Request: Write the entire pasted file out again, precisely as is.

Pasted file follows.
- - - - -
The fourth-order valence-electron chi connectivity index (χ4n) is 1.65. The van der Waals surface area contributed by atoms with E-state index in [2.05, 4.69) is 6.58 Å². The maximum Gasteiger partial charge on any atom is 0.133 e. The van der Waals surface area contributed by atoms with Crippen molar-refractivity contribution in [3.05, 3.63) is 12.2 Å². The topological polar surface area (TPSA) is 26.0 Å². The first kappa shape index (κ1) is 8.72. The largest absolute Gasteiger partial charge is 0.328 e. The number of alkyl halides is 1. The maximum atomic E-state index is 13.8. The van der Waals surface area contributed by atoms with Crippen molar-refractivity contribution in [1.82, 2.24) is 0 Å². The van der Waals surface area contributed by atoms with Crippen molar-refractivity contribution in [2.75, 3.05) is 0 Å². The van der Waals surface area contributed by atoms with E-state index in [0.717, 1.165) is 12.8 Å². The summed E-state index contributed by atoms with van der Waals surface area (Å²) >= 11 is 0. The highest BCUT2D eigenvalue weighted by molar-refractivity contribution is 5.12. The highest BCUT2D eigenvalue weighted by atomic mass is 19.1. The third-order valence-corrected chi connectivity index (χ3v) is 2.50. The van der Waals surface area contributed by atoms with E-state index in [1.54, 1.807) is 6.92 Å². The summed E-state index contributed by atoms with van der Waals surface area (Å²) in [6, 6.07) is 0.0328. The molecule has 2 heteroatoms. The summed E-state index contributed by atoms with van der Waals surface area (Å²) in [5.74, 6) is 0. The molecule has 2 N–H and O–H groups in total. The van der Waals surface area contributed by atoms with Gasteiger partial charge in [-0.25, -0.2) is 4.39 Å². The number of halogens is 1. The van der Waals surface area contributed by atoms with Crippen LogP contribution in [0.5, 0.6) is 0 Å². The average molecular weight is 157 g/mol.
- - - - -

The fourth-order valence-electron chi connectivity index (χ4n) is 1.65. The van der Waals surface area contributed by atoms with E-state index in [2.05, 4.69) is 6.58 Å². The maximum Gasteiger partial charge on any atom is 0.133 e. The van der Waals surface area contributed by atoms with Crippen molar-refractivity contribution in [3.05, 3.63) is 12.2 Å². The topological polar surface area (TPSA) is 26.0 Å². The first kappa shape index (κ1) is 8.72. The largest absolute Gasteiger partial charge is 0.328 e. The number of alkyl halides is 1. The maximum atomic E-state index is 13.8. The van der Waals surface area contributed by atoms with Crippen molar-refractivity contribution in [1.82, 2.24) is 0 Å². The van der Waals surface area contributed by atoms with Crippen molar-refractivity contribution in [2.75, 3.05) is 0 Å². The van der Waals surface area contributed by atoms with E-state index in [0.717, 1.165) is 12.8 Å². The summed E-state index contributed by atoms with van der Waals surface area (Å²) >= 11 is 0. The highest BCUT2D eigenvalue weighted by molar-refractivity contribution is 5.12. The highest BCUT2D eigenvalue weighted by atomic mass is 19.1. The third-order valence-corrected chi connectivity index (χ3v) is 2.50. The van der Waals surface area contributed by atoms with E-state index in [1.54, 1.807) is 6.92 Å². The summed E-state index contributed by atoms with van der Waals surface area (Å²) in [6, 6.07) is 0.0328. The molecule has 2 heteroatoms. The summed E-state index contributed by atoms with van der Waals surface area (Å²) in [5.74, 6) is 0. The molecule has 2 N–H and O–H groups in total. The van der Waals surface area contributed by atoms with Gasteiger partial charge in [-0.25, -0.2) is 4.39 Å². The number of halogens is 1. The van der Waals surface area contributed by atoms with Crippen LogP contribution in [0.5, 0.6) is 0 Å². The average molecular weight is 157 g/mol.